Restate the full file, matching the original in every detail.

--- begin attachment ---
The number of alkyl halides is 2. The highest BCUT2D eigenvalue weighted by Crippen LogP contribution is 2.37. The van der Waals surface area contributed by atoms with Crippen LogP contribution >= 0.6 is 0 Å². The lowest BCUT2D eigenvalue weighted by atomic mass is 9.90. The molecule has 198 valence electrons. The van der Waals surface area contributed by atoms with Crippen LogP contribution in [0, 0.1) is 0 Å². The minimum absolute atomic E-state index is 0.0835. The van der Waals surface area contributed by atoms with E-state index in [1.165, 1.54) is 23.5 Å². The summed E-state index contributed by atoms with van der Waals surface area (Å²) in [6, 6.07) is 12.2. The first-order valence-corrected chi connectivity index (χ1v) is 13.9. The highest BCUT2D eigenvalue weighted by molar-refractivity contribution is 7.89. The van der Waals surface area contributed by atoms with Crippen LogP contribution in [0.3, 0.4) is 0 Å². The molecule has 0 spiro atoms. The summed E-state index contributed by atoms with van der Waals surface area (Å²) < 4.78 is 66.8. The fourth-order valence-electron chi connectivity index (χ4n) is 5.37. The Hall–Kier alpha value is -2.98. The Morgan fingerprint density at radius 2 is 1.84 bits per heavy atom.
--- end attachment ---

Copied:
The number of alkyl halides is 2. The highest BCUT2D eigenvalue weighted by Crippen LogP contribution is 2.37. The van der Waals surface area contributed by atoms with Crippen LogP contribution >= 0.6 is 0 Å². The lowest BCUT2D eigenvalue weighted by atomic mass is 9.90. The molecule has 198 valence electrons. The van der Waals surface area contributed by atoms with Crippen LogP contribution in [0, 0.1) is 0 Å². The minimum absolute atomic E-state index is 0.0835. The van der Waals surface area contributed by atoms with E-state index in [1.165, 1.54) is 23.5 Å². The summed E-state index contributed by atoms with van der Waals surface area (Å²) in [6, 6.07) is 12.2. The first-order valence-corrected chi connectivity index (χ1v) is 13.9. The highest BCUT2D eigenvalue weighted by molar-refractivity contribution is 7.89. The van der Waals surface area contributed by atoms with Crippen LogP contribution in [0.3, 0.4) is 0 Å². The molecule has 0 spiro atoms. The summed E-state index contributed by atoms with van der Waals surface area (Å²) < 4.78 is 66.8. The fourth-order valence-electron chi connectivity index (χ4n) is 5.37. The Hall–Kier alpha value is -2.98. The Morgan fingerprint density at radius 2 is 1.84 bits per heavy atom.